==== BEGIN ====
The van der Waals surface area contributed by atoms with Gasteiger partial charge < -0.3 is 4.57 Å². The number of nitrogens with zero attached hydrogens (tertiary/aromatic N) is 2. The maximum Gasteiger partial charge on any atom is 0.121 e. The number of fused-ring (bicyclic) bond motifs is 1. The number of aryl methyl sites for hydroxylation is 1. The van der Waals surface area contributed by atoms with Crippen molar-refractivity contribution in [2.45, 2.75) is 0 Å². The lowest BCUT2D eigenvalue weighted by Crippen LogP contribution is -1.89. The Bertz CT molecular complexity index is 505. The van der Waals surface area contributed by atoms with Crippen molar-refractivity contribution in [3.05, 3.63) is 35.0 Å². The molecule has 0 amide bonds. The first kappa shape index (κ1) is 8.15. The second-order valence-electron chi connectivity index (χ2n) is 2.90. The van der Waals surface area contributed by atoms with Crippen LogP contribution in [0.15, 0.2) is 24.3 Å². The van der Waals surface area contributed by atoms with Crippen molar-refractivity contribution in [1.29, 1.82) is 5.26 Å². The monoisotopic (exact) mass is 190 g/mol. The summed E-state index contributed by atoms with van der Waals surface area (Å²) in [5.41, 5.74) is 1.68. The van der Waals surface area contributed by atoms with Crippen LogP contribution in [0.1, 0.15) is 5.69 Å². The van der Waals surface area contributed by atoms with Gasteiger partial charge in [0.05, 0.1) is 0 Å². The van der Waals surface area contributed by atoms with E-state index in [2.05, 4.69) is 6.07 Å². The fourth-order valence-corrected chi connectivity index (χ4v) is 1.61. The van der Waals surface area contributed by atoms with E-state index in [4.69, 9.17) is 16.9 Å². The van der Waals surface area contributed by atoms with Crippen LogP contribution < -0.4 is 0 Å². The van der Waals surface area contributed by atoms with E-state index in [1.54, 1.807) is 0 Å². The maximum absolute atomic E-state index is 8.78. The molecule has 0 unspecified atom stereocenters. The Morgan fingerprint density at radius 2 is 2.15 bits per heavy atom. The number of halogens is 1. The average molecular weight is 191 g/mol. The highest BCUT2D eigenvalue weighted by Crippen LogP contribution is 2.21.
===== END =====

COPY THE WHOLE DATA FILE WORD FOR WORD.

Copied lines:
The van der Waals surface area contributed by atoms with Gasteiger partial charge < -0.3 is 4.57 Å². The number of nitrogens with zero attached hydrogens (tertiary/aromatic N) is 2. The maximum Gasteiger partial charge on any atom is 0.121 e. The number of fused-ring (bicyclic) bond motifs is 1. The number of aryl methyl sites for hydroxylation is 1. The van der Waals surface area contributed by atoms with Crippen molar-refractivity contribution in [2.45, 2.75) is 0 Å². The lowest BCUT2D eigenvalue weighted by Crippen LogP contribution is -1.89. The Bertz CT molecular complexity index is 505. The van der Waals surface area contributed by atoms with Crippen molar-refractivity contribution in [3.05, 3.63) is 35.0 Å². The molecule has 0 amide bonds. The first kappa shape index (κ1) is 8.15. The second-order valence-electron chi connectivity index (χ2n) is 2.90. The van der Waals surface area contributed by atoms with Crippen LogP contribution in [0.15, 0.2) is 24.3 Å². The van der Waals surface area contributed by atoms with Crippen molar-refractivity contribution in [1.29, 1.82) is 5.26 Å². The monoisotopic (exact) mass is 190 g/mol. The summed E-state index contributed by atoms with van der Waals surface area (Å²) in [5.41, 5.74) is 1.68. The van der Waals surface area contributed by atoms with Crippen LogP contribution in [0.1, 0.15) is 5.69 Å². The van der Waals surface area contributed by atoms with Gasteiger partial charge in [0.05, 0.1) is 0 Å². The van der Waals surface area contributed by atoms with E-state index in [2.05, 4.69) is 6.07 Å². The fourth-order valence-corrected chi connectivity index (χ4v) is 1.61. The van der Waals surface area contributed by atoms with E-state index in [4.69, 9.17) is 16.9 Å². The van der Waals surface area contributed by atoms with Crippen LogP contribution < -0.4 is 0 Å². The van der Waals surface area contributed by atoms with E-state index in [1.54, 1.807) is 0 Å². The maximum absolute atomic E-state index is 8.78. The molecule has 0 unspecified atom stereocenters. The Morgan fingerprint density at radius 2 is 2.15 bits per heavy atom. The number of halogens is 1. The average molecular weight is 191 g/mol. The highest BCUT2D eigenvalue weighted by Crippen LogP contribution is 2.21.